Brazil had a long history of participation in UN military missions, but prior to MINUSTAH had never before exercised command of such a mission. As background, its lead role in Haiti is explained by the alliances that the administration of the Workers’ Party (pt) had struck with Brazilian companies in the process of expanding to new markets in Latin America, Africa and the Caribbean, and also by the party’s proximity to the armed forces, which were enjoyed a period of renewal during the first decade of the 21st century. In turn, the redesign of the control of land borders (which extend for approximately sixteen thousand kilometers) using massive new aerospace technologies and the internationalization of military careers through the UN contributed to Brazil leading the mission. Various Brazilian officials earned medals for their performance within the blue helmets. The Brazilian military implemented Military Operations in Urban Terrain (mout), as well as being deployed in rural areas. It helped to create new parameters for military stabilization in multipolar conflicts and a new wave of Disarmament, Demobilization and Reintegration, DDR, programs, first in the MINUSTAH, in Haiti, and later through command of the United Nations Organization Mission in Democratic Republic of the Congo (MONUSCO). The MONUSCO was explicitly conceived as a setting for a comprehensive “strategic reset” in UN military operations, aiming to defeat enemies that “may be mixed in with civilians”, using high technology devices such as drones, and to decrease blue helmet casualties. The most renowned of these officials was the Brazilian general Carlos Alberto dos Santos Cruz, MINUSTAH Force Commander between 2007 and 2009 and MONUSCO Force Commander between 2013 and 2015. Later, Santos Cruz, and other Brazilian officials with UN-supported career trajectories, placed themselves on the frontline in support of Bolsonaro, joining his teams of advisors and, subsequently, his cabinet. Their presence added a tint of legitimacy and professionalism to the government of the until-recently-obscure former captain.
From the outset, participation in MINUSTAH was a polemical issue in Brazil. The left accused Lula of submitting to American interests by becoming involved in the mission. The term “stabilization” was denounced as a euphemism for the normalization of the military coup and Aristide’s exile to South Africa, and for justifying the military occupation of the country and the indiscriminate opening of already vulnerable Haitian markets. For representatives of the right, pt’s foreign policy was described as “irresponsible,” aligned with the South American “populisms” then prevalent and also wasteful. Its critics denounced the expenditure of millions of dollars on international military campaigns, whose main objectives were domestic and unrealistic – like the ambition to reform the UN Security Council and occupy a permanent seat. At the same time, the controversies and rebuffs provoked by the military intervention among Haitian political forces and civil society organizations were never a matter of much interest to the UN or the Brazilian press.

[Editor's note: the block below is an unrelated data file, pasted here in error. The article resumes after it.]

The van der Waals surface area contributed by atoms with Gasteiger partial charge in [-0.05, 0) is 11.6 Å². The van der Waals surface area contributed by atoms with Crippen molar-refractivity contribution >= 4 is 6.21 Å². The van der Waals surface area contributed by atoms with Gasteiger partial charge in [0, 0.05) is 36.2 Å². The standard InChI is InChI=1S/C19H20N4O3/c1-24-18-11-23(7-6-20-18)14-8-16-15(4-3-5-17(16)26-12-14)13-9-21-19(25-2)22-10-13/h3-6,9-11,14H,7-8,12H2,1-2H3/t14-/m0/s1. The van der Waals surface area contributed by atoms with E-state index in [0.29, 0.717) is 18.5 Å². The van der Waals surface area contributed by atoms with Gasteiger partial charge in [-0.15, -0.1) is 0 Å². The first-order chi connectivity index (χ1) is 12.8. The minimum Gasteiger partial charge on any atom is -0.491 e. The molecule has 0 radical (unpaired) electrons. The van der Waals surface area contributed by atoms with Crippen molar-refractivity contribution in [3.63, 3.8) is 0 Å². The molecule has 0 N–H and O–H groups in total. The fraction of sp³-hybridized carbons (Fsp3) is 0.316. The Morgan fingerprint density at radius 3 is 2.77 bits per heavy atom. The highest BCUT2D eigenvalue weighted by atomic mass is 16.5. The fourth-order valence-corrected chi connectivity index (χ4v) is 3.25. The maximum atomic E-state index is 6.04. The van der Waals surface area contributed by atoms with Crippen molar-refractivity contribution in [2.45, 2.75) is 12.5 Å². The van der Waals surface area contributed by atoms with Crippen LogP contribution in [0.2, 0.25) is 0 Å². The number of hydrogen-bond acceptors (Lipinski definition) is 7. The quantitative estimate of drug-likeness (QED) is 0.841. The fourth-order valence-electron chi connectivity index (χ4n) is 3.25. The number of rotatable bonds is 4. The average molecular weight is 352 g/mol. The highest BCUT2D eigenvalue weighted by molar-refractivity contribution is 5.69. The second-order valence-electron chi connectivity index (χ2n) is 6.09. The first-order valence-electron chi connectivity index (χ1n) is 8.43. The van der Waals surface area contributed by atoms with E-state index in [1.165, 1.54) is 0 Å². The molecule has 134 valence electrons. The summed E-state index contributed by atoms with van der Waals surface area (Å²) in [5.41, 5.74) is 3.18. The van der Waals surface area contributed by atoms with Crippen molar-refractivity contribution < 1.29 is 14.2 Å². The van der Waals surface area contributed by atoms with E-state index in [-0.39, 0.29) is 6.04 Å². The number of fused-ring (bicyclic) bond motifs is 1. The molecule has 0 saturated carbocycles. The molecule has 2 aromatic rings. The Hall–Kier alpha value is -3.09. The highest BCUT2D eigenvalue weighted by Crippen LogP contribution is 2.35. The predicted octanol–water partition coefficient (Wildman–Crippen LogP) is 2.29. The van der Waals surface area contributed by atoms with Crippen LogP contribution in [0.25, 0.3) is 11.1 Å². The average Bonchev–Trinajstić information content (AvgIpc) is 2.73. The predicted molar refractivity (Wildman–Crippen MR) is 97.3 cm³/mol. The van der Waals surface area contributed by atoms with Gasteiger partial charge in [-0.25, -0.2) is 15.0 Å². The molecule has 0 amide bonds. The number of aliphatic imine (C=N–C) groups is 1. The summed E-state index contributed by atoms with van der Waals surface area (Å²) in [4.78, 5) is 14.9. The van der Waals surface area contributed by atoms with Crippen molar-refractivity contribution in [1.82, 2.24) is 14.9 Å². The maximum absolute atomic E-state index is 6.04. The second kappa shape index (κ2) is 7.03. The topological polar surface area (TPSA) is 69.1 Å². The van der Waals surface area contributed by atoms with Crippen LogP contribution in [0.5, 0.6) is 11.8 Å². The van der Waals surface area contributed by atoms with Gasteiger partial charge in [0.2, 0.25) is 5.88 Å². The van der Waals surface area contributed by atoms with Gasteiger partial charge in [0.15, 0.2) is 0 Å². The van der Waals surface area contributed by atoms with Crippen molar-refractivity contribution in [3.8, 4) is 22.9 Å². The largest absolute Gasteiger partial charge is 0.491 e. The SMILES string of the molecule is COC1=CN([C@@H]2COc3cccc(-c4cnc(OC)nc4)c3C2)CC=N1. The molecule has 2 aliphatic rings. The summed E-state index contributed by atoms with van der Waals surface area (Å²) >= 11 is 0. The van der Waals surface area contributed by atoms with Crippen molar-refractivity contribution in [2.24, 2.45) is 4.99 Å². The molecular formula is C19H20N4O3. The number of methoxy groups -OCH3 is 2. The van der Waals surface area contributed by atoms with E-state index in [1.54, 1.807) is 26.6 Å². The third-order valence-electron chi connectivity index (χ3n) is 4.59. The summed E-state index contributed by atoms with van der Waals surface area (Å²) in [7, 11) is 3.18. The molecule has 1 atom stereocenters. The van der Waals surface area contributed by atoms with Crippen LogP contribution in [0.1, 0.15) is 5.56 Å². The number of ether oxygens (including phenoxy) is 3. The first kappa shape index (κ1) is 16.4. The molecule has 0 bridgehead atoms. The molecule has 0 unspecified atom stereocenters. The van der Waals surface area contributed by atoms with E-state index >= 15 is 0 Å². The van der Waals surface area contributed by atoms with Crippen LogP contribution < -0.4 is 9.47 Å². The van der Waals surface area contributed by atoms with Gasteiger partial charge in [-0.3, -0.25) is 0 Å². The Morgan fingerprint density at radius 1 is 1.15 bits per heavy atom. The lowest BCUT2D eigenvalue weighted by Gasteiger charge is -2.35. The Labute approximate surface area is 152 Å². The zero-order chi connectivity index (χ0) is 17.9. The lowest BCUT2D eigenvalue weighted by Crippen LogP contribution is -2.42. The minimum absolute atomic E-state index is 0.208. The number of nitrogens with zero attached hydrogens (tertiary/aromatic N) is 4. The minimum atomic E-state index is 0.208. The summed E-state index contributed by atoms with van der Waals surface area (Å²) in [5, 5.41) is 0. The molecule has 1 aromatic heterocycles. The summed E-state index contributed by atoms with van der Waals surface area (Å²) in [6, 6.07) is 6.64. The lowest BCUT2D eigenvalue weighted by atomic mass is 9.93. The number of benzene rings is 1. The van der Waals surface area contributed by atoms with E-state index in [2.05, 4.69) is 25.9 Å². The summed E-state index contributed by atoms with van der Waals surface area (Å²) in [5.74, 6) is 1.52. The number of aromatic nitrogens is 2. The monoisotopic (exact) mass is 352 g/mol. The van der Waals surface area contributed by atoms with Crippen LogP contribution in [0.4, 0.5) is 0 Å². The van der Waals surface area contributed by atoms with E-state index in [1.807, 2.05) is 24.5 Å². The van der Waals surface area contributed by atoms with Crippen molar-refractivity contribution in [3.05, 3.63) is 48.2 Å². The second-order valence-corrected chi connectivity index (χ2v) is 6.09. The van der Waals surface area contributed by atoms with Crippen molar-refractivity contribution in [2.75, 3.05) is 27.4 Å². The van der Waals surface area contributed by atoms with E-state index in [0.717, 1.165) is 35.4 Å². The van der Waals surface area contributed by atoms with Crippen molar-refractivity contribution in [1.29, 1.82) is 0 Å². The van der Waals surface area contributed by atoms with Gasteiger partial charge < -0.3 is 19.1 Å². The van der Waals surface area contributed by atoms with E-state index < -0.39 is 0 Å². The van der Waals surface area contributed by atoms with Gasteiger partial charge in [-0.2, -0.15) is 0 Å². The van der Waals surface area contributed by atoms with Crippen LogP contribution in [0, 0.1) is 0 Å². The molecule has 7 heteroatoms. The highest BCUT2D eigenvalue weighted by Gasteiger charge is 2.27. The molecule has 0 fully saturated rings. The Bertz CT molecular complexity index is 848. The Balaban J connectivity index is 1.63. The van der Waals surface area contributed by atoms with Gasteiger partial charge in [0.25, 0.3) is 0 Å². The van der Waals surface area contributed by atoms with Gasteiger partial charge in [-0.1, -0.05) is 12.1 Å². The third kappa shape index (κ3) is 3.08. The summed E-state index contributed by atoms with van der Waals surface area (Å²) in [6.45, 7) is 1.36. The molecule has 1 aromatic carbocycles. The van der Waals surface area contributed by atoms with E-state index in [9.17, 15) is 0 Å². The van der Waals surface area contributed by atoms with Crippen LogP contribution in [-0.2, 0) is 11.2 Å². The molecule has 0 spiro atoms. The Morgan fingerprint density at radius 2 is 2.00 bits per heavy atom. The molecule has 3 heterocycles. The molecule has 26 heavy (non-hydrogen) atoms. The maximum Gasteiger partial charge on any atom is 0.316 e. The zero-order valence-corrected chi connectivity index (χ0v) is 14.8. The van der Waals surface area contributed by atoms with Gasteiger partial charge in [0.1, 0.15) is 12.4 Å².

In Brazil, however, the polemic intensified when the Haitian experience began to influence internal security issues. The first significant event occurred in 2010, with the military occupation of Complexo do Alemão, under the pretext of “pacifying” this enormous favela region in the north zone of Río de Janeiro, which was (and continues to be) a site of armed conflicts between drug-trafficking gangs and the police. Thereafter, use of the military to resolve domestic security questions intensified. In 2014, military forces intervened in Complexo da Maré, another extensive area of favelas in Rio. And four years later, military intervention was authorized in the state of Rio de Janeiro, which lasted until after the start of the Bolsonaro government.
The legal authority for armed forces to participate in domestic security issues (in so-called Guarantee of Law and Order (GLO) missions) derives from executive decrees issued under a 1999 law which in turn depended upon power afforded the military in Article 142 of the Brazilian Constitution. There have been dozens of such operations over recent decades to protect high-ranking officials and major international events, as well as to respond to crises in Brazilian states caused by police strikes. Nonetheless, the interventions in Rio de Janeiro had a special tone: aside from deploying thousands of troops, they were explicitly legitimized by the expertise supposedly acquired by the Brazilian armed forces in Haiti. Despite rebuttal of the idea by public security specialists, much of the press, the political class and officials claimed that the training received in Haiti’s popular districts, especially in Port-au-Prince, had served as a “laboratory” that would ensure the success of the intervention in Rio’s favelas. However, the failure of these actions was demonstrated by the continuing high levels of violence in the favelas. This acquired a dramatic public dimension after the assassination of councilor Marielle Franco, who had denounced the military intervention and the series of human rights violations caused by the military actions. Her murder remains shrouded in mystery, with rumors of a dark plot involving paramilitary groups linked to Bolsonaro and his sons (one a senator, another a deputy and another a councilor).